There are three ways of defining SVG in a Web document:
However, we are just going to tackle the first two methods because we do not know how to use namespace declaration.
Standalone SVG page
<?xml version="1.0" standalone="no"?> <!DOCTYPE svg PUBLIC "-//W3C//DTD SVG 1.1//EN" "http://www.w3.org/Graphics/SVG/1.1/DTD/svg11.dtd"> <svg width="300" height="300" x="0" y="0"> .... .... .... </svg>
This example defines a standalone SVG file. It is important that the file is saved in .svg extension.
The first line contains an XML declaration. Since SVG is an XML application, it should always include an XML declaration.
The second and third lines define the Document Type Declaration (DTD). This calls for what SVG documentation you are going to use for your SVG. Since 1.1 is the most recent stable version, we used that for this tutorial.
The fourth line is the <svg> tag. This let the browser know the height, width, and location of the SVG file would be placed in. If you do not define the width and height attributes the svg canvas will fill the browser dimensions. The x and y attributes specifies where the canvas will be placed in the browser window.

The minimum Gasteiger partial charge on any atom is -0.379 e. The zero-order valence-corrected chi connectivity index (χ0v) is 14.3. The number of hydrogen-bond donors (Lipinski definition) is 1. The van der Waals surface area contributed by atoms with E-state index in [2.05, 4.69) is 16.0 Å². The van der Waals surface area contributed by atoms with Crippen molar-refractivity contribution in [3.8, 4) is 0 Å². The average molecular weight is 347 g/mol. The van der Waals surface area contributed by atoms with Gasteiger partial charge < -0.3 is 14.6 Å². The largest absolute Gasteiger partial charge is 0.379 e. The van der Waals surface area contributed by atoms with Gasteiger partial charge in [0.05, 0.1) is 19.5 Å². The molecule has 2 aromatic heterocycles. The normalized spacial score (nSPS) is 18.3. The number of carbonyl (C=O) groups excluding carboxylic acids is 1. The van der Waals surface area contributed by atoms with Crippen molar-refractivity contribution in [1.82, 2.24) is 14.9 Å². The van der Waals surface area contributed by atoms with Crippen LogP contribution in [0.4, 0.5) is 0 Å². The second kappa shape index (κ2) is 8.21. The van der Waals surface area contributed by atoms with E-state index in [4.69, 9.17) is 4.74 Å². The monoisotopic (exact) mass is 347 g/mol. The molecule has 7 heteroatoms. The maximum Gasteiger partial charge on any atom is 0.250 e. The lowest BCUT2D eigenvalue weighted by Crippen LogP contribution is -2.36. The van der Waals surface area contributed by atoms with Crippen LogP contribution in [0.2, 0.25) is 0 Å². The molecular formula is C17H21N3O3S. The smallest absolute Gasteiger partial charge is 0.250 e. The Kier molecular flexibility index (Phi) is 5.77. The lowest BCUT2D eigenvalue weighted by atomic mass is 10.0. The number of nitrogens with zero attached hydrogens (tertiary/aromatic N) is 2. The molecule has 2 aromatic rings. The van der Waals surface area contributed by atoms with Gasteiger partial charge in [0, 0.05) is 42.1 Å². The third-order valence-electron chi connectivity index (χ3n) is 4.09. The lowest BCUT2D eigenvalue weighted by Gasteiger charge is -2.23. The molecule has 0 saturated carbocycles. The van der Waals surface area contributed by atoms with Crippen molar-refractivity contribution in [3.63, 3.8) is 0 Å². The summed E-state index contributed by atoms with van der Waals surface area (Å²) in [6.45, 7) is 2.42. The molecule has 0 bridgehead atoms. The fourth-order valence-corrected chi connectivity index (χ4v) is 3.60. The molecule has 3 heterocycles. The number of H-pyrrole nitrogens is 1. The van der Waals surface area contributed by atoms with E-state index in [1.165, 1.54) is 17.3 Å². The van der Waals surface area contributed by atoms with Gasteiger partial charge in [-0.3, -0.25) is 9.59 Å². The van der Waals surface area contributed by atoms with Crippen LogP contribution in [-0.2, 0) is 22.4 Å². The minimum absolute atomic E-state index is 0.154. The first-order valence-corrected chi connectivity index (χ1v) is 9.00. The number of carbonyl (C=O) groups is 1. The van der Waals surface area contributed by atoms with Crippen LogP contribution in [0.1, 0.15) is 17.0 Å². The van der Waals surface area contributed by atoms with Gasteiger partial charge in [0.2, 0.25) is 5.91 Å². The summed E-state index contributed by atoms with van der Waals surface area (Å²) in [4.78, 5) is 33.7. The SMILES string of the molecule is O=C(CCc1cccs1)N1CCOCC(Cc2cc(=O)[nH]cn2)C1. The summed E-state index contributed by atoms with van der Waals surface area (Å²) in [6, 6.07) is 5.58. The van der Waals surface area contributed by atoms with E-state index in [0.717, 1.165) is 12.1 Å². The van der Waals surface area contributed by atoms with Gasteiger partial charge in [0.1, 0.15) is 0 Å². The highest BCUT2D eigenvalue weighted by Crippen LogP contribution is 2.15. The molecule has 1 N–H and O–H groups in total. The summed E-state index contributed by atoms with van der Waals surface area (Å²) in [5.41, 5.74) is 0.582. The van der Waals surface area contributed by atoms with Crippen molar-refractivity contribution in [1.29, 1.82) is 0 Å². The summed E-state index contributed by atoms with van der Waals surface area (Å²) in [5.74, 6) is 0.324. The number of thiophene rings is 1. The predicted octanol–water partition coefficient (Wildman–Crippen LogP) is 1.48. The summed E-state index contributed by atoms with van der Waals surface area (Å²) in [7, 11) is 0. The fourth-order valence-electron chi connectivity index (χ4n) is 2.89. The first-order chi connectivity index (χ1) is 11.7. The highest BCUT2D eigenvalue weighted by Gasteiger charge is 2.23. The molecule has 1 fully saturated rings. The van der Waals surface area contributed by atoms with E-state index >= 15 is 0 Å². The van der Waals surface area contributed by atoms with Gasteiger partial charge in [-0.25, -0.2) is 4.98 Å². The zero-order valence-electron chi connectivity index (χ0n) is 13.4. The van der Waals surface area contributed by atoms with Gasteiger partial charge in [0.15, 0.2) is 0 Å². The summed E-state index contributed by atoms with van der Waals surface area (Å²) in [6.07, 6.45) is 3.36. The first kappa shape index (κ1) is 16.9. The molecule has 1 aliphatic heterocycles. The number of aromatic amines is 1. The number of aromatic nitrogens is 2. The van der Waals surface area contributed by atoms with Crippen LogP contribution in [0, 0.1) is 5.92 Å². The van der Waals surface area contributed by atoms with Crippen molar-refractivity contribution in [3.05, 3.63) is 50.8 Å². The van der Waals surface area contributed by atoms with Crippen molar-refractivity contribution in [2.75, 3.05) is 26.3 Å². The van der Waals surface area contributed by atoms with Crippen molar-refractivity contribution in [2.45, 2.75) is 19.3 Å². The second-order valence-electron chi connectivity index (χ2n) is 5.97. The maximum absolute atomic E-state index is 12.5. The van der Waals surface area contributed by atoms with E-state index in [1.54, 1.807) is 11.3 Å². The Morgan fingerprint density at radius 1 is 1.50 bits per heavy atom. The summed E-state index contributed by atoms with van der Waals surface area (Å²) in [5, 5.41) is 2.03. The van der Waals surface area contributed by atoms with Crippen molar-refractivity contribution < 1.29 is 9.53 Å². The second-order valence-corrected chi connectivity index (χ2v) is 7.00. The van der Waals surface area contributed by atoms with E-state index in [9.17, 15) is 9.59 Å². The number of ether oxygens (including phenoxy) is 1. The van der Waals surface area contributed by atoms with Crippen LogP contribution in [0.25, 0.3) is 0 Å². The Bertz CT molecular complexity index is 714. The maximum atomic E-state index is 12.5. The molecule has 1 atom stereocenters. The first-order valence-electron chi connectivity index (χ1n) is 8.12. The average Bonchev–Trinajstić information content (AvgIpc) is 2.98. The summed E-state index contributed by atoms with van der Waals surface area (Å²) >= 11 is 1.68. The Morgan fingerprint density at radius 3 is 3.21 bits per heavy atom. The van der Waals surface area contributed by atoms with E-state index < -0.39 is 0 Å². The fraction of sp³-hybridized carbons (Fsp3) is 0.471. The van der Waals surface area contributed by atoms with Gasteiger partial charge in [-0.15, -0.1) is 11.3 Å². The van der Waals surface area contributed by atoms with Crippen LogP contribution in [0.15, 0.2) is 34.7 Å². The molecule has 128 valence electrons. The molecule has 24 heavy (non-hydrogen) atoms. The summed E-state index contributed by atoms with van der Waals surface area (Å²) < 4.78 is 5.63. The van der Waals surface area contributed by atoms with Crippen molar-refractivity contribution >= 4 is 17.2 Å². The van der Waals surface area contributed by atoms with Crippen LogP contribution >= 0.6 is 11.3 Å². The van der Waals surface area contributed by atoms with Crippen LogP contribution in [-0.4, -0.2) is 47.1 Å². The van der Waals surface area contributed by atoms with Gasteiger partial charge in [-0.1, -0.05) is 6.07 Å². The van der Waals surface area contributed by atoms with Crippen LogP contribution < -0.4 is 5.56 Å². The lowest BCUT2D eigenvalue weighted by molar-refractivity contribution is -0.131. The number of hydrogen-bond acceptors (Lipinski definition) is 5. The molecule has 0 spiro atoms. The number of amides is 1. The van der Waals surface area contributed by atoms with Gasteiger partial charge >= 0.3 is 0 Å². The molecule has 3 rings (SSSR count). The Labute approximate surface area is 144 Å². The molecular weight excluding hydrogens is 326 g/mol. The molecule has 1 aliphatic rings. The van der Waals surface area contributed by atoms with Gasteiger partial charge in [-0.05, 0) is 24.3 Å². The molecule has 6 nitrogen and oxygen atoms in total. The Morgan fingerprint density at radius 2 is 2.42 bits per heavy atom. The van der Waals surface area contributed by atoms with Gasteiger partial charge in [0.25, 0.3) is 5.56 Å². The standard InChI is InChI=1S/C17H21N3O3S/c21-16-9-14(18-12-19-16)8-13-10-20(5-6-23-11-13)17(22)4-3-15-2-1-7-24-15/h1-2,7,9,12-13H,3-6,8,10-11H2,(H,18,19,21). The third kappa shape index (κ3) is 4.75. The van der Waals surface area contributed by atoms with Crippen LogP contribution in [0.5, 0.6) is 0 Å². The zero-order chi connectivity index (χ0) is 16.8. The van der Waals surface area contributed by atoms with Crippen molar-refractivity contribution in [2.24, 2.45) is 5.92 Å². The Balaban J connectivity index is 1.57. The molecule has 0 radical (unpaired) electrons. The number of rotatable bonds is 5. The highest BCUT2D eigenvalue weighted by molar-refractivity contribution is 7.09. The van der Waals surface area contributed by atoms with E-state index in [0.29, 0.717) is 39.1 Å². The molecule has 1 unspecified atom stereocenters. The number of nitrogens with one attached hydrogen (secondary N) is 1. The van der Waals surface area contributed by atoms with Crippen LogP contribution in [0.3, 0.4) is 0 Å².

The fifth and sixth lines are where you will be placing your SVG codes and elements.
Since SVG is XML-based most of the search engines will not pick up a standalone SVG page. To solve this problem we can add SVG as an embedded element in an XHTML page.
SVG as an Embedded Element
<!DOCTYPE html PUBLIC "-//W3C//DTD XHTML 1.0 Transitional//EN" "http://www.w3.org/TR/xhtml1/ DTD/xhtml1-transitional.dtd"> <html> <body>
<object data="test.svg" width="500" height="500" type="image/svg+xml"> <embed src="test.svg" width="500" height="500" type="image/svg+xml" /> </object>
The example above is a straightforward XHTML document.
Notice the use of the <object> and <embed> tags. According to the XHTML standard we should only use the <object> tag, but since Netscape does not support this tag we find it best to use both the <object> and <embed> tags.
By using this method the document will be picked up by search engines. This method also makes it easier to integrate other objects (e.g. sound, music, Flash) on the same web page. I think this method is the preferred one, until SVG is supported by the major browsers.
TIP: In coding SVG, you can use the comments by adding <!-- in the first line and --> in the end of the comment.